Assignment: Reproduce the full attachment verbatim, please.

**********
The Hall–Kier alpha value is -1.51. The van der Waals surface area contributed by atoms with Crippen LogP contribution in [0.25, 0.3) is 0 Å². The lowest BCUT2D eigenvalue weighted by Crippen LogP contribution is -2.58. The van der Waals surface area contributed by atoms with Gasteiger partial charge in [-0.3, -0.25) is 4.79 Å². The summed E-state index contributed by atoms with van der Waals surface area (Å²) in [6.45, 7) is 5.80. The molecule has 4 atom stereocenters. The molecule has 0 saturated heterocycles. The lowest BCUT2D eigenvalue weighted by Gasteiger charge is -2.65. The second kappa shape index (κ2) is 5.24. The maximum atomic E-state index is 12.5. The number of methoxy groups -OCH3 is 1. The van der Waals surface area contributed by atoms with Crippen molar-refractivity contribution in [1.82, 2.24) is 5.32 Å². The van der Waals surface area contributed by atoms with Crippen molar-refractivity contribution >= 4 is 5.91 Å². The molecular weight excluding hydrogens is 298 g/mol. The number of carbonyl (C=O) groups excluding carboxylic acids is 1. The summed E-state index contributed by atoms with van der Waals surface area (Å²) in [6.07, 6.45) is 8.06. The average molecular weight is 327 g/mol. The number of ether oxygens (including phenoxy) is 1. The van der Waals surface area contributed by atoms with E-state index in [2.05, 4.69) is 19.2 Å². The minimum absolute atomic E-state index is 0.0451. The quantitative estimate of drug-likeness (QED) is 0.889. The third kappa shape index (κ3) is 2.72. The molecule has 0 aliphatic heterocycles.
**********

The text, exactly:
The Hall–Kier alpha value is -1.51. The van der Waals surface area contributed by atoms with Crippen LogP contribution in [0.25, 0.3) is 0 Å². The lowest BCUT2D eigenvalue weighted by Crippen LogP contribution is -2.58. The van der Waals surface area contributed by atoms with Gasteiger partial charge in [-0.3, -0.25) is 4.79 Å². The summed E-state index contributed by atoms with van der Waals surface area (Å²) in [6.45, 7) is 5.80. The molecule has 4 atom stereocenters. The molecule has 0 saturated heterocycles. The lowest BCUT2D eigenvalue weighted by Gasteiger charge is -2.65. The second kappa shape index (κ2) is 5.24. The maximum atomic E-state index is 12.5. The number of methoxy groups -OCH3 is 1. The van der Waals surface area contributed by atoms with Crippen molar-refractivity contribution in [1.82, 2.24) is 5.32 Å². The van der Waals surface area contributed by atoms with Crippen molar-refractivity contribution >= 4 is 5.91 Å². The molecular weight excluding hydrogens is 298 g/mol. The number of carbonyl (C=O) groups excluding carboxylic acids is 1. The summed E-state index contributed by atoms with van der Waals surface area (Å²) in [6.07, 6.45) is 8.06. The average molecular weight is 327 g/mol. The number of ether oxygens (including phenoxy) is 1. The van der Waals surface area contributed by atoms with E-state index in [2.05, 4.69) is 19.2 Å². The minimum absolute atomic E-state index is 0.0451. The quantitative estimate of drug-likeness (QED) is 0.889. The third kappa shape index (κ3) is 2.72. The molecule has 0 aliphatic heterocycles.